I spent another five years in the guard and I never again wore that hat. I don't think I have even opened the box since that day. So, if anyone has any need for a brand new visor I have one. I will however say, for being a barely worn hat it does for some unknown reason have some rather heavy sweat stains on it and also some spit stains. And its very large size as well.

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In memory of.....
SSG Jarred S Fontenot US Army KIA Baghdad, Iraq 10-18-07 RIP my friend-Charlie Three Three Delta Out


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Good story! After the 1956 uniform changes the visor (service) cap came back into vogue, especially with officers as it could be worn with summer khakis or winter AG-44 wools. From Shelby Stanton's book "U.S. Army Uniforms of the Cold War, 1948-1973", "The army green service cap and garrison cap became mandatory for officers on 1 May 1957, and officers were required to wear them after that time."

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  • 2 years later...

A bit OT but I know during the Vietnam era it was common to see enlisted soldiers wearing service caps after basic training but starting in the 1970's they became much more scarce, even though they were technically still authorized.

 

When I enlisted in 1980 I don't EVER recall seeing an enlisted soldier wearing a service cap a/k/a Bus Driver Hat (which was still nicer than what we called the Garrison Cap. The "polite" version is C-Cap but I won't say what the C-stands for. ;) )

 

The only hats we were issued in 1980 were plain green baseball caps with the horrible leather sweat band, and of course the garrison cap for wear with both the green Class A and khaki class B uniform.

 

IIRC officers were allowed to wear the service cap, and often did, but not in formation.

 

So...years later, I was now a brand new buck sergeant stationed in Germany and I decided that I wanted to look a little "different" when I went home on leave. I had checked the reg and much to my surprise, found that the service cap was still in the category of "authorized-but-not-issued" for enlisted soldiers. So I went to Clothing Sales and picked out a dress green service cap. I can't remember if it came with both the enlisted (plain) and officer (gold) chin strap, for some reason I think it was both. I did have to buy an enlisted cap device which I think they had to order because there were only two hats in the whole US Army uniform inventory at that time that the enlisted cap device went on: The dress green service cap and the drill sergeant campaign hat (I suppose you could throw in a third, the dress blue service cap but that was a uniform almost no enlisted soldier had back then.)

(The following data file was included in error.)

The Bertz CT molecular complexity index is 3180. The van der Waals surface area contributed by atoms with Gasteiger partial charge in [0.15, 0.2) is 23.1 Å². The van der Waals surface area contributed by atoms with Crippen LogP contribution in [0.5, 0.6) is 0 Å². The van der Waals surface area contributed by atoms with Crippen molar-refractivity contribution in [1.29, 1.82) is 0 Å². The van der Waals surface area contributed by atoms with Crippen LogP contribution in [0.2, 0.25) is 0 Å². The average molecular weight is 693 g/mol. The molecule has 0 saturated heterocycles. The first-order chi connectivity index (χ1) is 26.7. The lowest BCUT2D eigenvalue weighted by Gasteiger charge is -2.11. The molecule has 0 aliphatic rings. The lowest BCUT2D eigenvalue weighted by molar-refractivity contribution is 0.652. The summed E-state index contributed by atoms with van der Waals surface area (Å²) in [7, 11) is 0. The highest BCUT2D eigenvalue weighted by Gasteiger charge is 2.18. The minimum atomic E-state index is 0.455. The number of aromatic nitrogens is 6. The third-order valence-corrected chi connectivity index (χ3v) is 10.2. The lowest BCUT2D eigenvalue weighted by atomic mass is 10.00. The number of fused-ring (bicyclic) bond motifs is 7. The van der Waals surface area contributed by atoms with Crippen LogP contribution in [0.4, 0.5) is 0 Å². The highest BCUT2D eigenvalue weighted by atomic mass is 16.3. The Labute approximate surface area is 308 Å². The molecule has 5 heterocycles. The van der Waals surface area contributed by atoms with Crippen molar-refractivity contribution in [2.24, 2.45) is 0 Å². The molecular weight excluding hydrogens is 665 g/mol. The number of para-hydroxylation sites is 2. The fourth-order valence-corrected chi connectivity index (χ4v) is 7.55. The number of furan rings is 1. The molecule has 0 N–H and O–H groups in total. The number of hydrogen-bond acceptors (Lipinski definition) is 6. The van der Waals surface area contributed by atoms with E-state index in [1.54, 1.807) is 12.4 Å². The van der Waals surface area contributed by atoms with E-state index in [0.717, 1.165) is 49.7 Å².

When I went home on leave I wore my service cap instead of my garrison cap. I think people in the airport were confused, the hat made me look like an officer but I had my sergeant's chevrons on the sleeve. I probably paid $50 for that cap in 1989 and I don't think I wore it more than 3 or 4 times. By the time I changed duty stations again, I was wearing a beret.

 

I'm not sure when the Army stopped issuing garrison caps to enlisted soldiers. If I was to guess I'd say it was during the Vietnam buildup. After all, with thousands and thousands of soldiers being drafted, most of whom would just serve a short 2 year stint and then return to civilian life, it doesn't make sense to issue them an expensive service cap when the garrison cap is cheaper, easier to fit, takes up less space and requires zero maintenance.

Martin

Englewood, CO

US Army 1980-2005

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I got one myself when I was at Hood in 1980 from a Sarge in my company who didn't really want it no more, he got it issued in 1976, and it was a 1976 dated one, since I was never issued with one, and it was not worn anymore (Do not think EMs who were issued it had to still have it and display it during room inspections), he gave it to me, I wore it on leave a few times at home when I wore my uniform around in late December 80-early January 81.

 

These caps by the way were routinely worn in the 70s, this is confirmed by the many personal photos I have seen by old timers when I was in, guys who entered the Army in the early-mid 70s, and from the whole run of 1970s SOLDIERS magazine I got. There is some talk in an older topic with a date the Service Cap stoppedissued and being worn as standard, think it was late 78 or early 79, will have to look around to find it

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The service cap was a rarity by 1990, I know one soldier who bought one at Clothing Sales at Fort Rucker in 1991 after Desert Storm. He put a female cap device on it (with the ring around the eagle, not the solid disc) and I cringed because I knew what it was when he walked up to a NCO to show it off. The NCO, who I guess hadn't seen many service caps, said, "That's cool."

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I can't beat Manchu Warrior's story, but here's mine: